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October 01, 2008

Add tools to tackle fraud

In dealing with financial fraud, the courts need more tools in their tool box.

First, create a national registry with offenders’ names and locations, similar to registries for sexual predators.

Second, require lifetime community service to teach them humility and respect for others and themselves.

Third, bar them from any connection with the financial world.

Hopefully, while in custody they’ll learn how to earn the salt that goes into their daily bread honestly, and that they must earn wealth the age-old way: by hard, honest work.

Bill Mace
Overland Park


Stifled Freedom

But they got those massage parlors shutdown. THOSE people were exploiting....oh but wait no force was used. I guess only the Wall Street barons actually did any exploiting.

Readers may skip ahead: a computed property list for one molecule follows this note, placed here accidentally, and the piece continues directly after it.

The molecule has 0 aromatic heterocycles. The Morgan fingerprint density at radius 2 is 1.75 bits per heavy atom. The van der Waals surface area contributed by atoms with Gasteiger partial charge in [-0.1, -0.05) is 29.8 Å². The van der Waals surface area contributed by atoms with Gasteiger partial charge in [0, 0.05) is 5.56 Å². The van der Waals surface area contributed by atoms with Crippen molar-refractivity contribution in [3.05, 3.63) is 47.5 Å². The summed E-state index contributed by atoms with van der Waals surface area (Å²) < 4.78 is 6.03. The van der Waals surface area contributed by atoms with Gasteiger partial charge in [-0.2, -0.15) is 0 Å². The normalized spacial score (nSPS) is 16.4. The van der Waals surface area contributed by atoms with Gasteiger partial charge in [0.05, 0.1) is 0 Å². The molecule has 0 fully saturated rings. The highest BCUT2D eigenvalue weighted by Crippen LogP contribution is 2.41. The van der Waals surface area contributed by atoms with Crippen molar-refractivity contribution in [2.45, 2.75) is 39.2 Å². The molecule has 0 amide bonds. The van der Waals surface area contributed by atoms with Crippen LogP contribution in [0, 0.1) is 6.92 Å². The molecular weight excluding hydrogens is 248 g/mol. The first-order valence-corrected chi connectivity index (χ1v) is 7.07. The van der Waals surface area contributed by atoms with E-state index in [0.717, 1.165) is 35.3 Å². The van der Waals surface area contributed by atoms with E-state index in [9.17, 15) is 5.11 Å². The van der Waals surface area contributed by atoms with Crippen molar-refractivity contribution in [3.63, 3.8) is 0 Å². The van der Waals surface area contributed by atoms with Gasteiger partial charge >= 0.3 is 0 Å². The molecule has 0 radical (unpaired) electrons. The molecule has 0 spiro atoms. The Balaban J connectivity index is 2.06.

If the FBI and US Attorneys had been watching Wall Street and and properly overseeing the banks they insure with out treasury, the misdeeds that led to this mess might have been stopped in advance. Instead, the FBI was dumpster diving for condom wrappers.


Isn't it amazing that Franklin Raines, Jim Johnson, Jamie Garelic, et. al. are walking around free as birds when compared to Ken Lay and Enron they ruined more lives, stole millions more taxpayer dollars and are not being prosecuted? There is now a New York Grand Jury seeking indictments against some of them. About time.


Bill, It's much simpler than that. As the system works today, there are few tried as criminals - most actions are civil (uncivil as it sometimes is). For an executive, a monetary fine is something that can be considered as a risk to weigh against potential reward. What we need is aggressive criminal prosecution using the laws we have today and real prison terms. I would call it the "bunkin' with bubba" strategy. Threaten an executive with hard time and you'll get less white collar crime.


That's great, Bill. But first don't we have to convict them of breaking some law?

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